The Art of Leaving
Ayelet Tsabari (The Best Place on Earth) grew up in Israel, part of a large Yemeni Jewish family. When Ayelet was only nine years old, her beloved father passed away, leaving her rootless and restless for many decades to come, as her mother struggled to provide for her and her siblings. Tsabari's uncertainty about her place in the world was caused partly by her fatherless status, and partly by being Yemeni in Israel in a time when Ashkenazi (European) Jews looked down on the Mizrahi (Middle Eastern).
Tsabari struggled in school, failed miserably during her compulsory service in the Israeli army and went through a string of bad relationships. She worked a series of menial jobs, spending all her money on drugs or airplane tickets. She also spent months traveling the United States, India and Asia.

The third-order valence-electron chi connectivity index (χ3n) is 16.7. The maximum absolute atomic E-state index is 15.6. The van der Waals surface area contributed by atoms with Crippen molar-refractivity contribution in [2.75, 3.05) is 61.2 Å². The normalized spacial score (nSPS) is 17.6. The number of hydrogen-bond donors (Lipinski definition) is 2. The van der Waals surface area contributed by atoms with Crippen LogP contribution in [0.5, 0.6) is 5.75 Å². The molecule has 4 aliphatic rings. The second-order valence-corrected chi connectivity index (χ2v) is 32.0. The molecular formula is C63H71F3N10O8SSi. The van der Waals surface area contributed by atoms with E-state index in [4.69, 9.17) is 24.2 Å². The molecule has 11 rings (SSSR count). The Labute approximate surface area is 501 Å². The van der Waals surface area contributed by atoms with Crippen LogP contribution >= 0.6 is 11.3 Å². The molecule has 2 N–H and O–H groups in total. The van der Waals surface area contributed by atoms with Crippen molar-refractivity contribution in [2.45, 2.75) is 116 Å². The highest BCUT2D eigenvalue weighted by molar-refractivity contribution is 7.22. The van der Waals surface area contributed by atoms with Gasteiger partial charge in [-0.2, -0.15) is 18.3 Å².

Finally settling in Canada, Tsabari remembered that as a child she'd longed to be a writer like her father, a published poet. She set about to express herself in a language that was not her mother tongue. Slowly, as The Art of Leaving unfolds, Tsabari finds her way back to herself and back to her craft.
Told in a series of fierce, unflinching essays, Tsabari confronts what it means to be a Yemeni Jew, and how she finally came to find her place in the world. With grace and wonder, she ponders motherhood and marriage, and reconciles her happy adulthood with the sadness of her childhood. --Jessica Howard, bookseller at Bookmans, Tucson, Ariz.